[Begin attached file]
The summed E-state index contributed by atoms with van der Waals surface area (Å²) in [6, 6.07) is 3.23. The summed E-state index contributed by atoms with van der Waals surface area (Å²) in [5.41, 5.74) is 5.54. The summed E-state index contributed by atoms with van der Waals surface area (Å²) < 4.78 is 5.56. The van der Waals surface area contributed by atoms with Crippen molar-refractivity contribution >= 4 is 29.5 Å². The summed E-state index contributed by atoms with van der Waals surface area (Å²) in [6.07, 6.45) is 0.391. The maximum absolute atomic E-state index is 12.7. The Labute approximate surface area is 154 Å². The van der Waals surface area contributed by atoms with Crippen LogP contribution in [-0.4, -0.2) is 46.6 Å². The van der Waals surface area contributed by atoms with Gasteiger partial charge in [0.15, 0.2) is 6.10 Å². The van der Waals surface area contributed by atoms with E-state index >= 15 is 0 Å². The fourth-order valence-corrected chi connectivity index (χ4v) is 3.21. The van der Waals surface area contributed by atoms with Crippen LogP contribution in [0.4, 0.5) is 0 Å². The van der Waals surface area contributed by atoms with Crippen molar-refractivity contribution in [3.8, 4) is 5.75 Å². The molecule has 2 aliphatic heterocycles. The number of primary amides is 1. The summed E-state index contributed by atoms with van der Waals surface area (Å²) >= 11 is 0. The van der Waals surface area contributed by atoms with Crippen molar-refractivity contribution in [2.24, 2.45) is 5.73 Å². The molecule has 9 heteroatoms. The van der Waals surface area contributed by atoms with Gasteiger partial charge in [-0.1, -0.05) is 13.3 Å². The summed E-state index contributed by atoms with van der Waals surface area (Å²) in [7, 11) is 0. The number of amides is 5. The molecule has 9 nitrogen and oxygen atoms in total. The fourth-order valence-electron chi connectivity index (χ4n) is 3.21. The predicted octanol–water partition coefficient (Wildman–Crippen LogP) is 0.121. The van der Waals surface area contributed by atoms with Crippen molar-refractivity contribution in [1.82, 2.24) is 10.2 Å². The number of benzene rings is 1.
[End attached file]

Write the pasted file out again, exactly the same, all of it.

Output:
The summed E-state index contributed by atoms with van der Waals surface area (Å²) in [6, 6.07) is 3.23. The summed E-state index contributed by atoms with van der Waals surface area (Å²) in [5.41, 5.74) is 5.54. The summed E-state index contributed by atoms with van der Waals surface area (Å²) < 4.78 is 5.56. The van der Waals surface area contributed by atoms with Crippen molar-refractivity contribution >= 4 is 29.5 Å². The summed E-state index contributed by atoms with van der Waals surface area (Å²) in [6.07, 6.45) is 0.391. The maximum absolute atomic E-state index is 12.7. The Labute approximate surface area is 154 Å². The van der Waals surface area contributed by atoms with Crippen LogP contribution in [-0.4, -0.2) is 46.6 Å². The van der Waals surface area contributed by atoms with Gasteiger partial charge in [0.15, 0.2) is 6.10 Å². The van der Waals surface area contributed by atoms with E-state index >= 15 is 0 Å². The fourth-order valence-corrected chi connectivity index (χ4v) is 3.21. The van der Waals surface area contributed by atoms with Crippen LogP contribution in [0.4, 0.5) is 0 Å². The van der Waals surface area contributed by atoms with Crippen molar-refractivity contribution in [3.8, 4) is 5.75 Å². The molecule has 2 aliphatic heterocycles. The number of primary amides is 1. The summed E-state index contributed by atoms with van der Waals surface area (Å²) >= 11 is 0. The van der Waals surface area contributed by atoms with Crippen molar-refractivity contribution in [2.24, 2.45) is 5.73 Å². The molecule has 9 heteroatoms. The van der Waals surface area contributed by atoms with Gasteiger partial charge in [-0.1, -0.05) is 13.3 Å². The summed E-state index contributed by atoms with van der Waals surface area (Å²) in [7, 11) is 0. The number of amides is 5. The molecule has 9 nitrogen and oxygen atoms in total. The fourth-order valence-electron chi connectivity index (χ4n) is 3.21. The predicted octanol–water partition coefficient (Wildman–Crippen LogP) is 0.121. The van der Waals surface area contributed by atoms with Crippen molar-refractivity contribution in [1.82, 2.24) is 10.2 Å². The number of benzene rings is 1.